Search the Archive

Lead Poisoning #298482

CBS Evening News for Thursday, Jul 05, 1984
View other clips in this broadcast →

Material supplied by VTNA may be used for educational analysis or research only. Any editing, reproduction, publication, rebroadcast, public showing or public display may be prohibited by copyright laws.

(Studio) Report introduced
REPORTER: Dan Rather

(NYC) Impact of lead poisoning, from old paint, on health and mental development of young children examined; Heather and Jennifer Winkler, Terrence Sanders and Alex Dominich cited as exs. Public health survey outlined on screen; lead's impact on brain chemistry explained. [Ctrs. for Disease Control spokesperson Dr. Vernon HOUK - considers lead contamination greater than health threat from cigarettes.] Inception of federal lead poisoning program in 1970s and current status of government efforts described. Lead prevention programs damaged by Reagan administration budget cuts illustrated on map. [Health and Human Services spokesperson Dr. Edward BRANDT - cites need to decide on expenditures.] Extent of lead contamination in older neighborhoods described; implications for low income children considered. Newark, New Jersey, experience cited as example; details outlined on screen. [Newark lead program spokesperson Charlene MASON - cites need for funds for prevention; notes efforts to halt polio began before that disease reached current level of lead poisoning.] Boston area study cited. [Dr. Herbert NEEDLEMAN - describes intellectual and developmental damage discovered from Boston research.] National apathy toward problem considered.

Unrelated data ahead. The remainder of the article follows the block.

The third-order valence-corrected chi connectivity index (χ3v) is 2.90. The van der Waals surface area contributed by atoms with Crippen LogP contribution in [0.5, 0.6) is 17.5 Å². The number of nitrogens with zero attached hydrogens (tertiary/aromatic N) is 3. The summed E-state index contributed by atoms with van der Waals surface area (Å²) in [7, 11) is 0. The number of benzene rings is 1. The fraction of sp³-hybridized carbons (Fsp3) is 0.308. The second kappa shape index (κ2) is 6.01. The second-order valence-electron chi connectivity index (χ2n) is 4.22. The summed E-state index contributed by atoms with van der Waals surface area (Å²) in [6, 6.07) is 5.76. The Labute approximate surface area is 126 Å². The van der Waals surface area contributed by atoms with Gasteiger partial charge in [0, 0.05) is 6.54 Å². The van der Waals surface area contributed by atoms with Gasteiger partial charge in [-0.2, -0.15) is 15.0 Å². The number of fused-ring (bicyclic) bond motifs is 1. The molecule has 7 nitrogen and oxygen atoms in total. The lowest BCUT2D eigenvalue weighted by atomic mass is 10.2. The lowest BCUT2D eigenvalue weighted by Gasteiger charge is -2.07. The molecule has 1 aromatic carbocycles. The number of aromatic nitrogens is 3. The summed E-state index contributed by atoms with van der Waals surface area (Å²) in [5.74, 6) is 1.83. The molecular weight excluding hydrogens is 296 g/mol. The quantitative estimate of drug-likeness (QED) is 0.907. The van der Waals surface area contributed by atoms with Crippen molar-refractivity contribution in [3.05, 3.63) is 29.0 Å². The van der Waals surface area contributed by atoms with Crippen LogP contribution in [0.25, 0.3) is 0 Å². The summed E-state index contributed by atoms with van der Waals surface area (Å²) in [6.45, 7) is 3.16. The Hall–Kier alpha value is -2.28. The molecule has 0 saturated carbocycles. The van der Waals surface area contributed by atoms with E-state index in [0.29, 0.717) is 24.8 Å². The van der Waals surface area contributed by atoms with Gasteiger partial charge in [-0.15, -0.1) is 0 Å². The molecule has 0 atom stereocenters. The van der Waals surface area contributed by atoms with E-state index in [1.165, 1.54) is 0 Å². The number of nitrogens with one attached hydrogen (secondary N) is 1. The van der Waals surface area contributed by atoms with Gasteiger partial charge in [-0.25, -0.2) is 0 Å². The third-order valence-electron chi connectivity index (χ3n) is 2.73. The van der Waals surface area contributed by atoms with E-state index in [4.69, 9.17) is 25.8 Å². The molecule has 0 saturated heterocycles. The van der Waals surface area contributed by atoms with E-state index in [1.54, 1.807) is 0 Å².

REPORTER: Ed Bradley

Reporter(s):
Bradley, Ed;
Rather, Dan
Duration:
00:05:00

Note to sponsor members: The Vanderbilt Television News Archive video player requires a modern operating system and browser to work properly. If you are experiencing playback problems, check the minimum requirements and adjust your setup accordingly. After adjustments, if you continue to experience problems, please contact us.

Welcome! Above is the abstract of the item that you're interested in viewing from the Vanderbilt Television News Archive's collection. You have three options if you'd like to view this item:

  • You may request a loan of this video by registering on our website and placing an order.
  • You may visit the Television News Archive on the Vanderbilt campus to view on-site from the Archive's collection.
  • If you are associated with a college or university, you may ask your library if they would like to become a sponsor, which would give students and faculty at your institution the ability to view items from our collection.

If you believe that you are associated with a sponsoring college or university and have received this message in error, please let us know.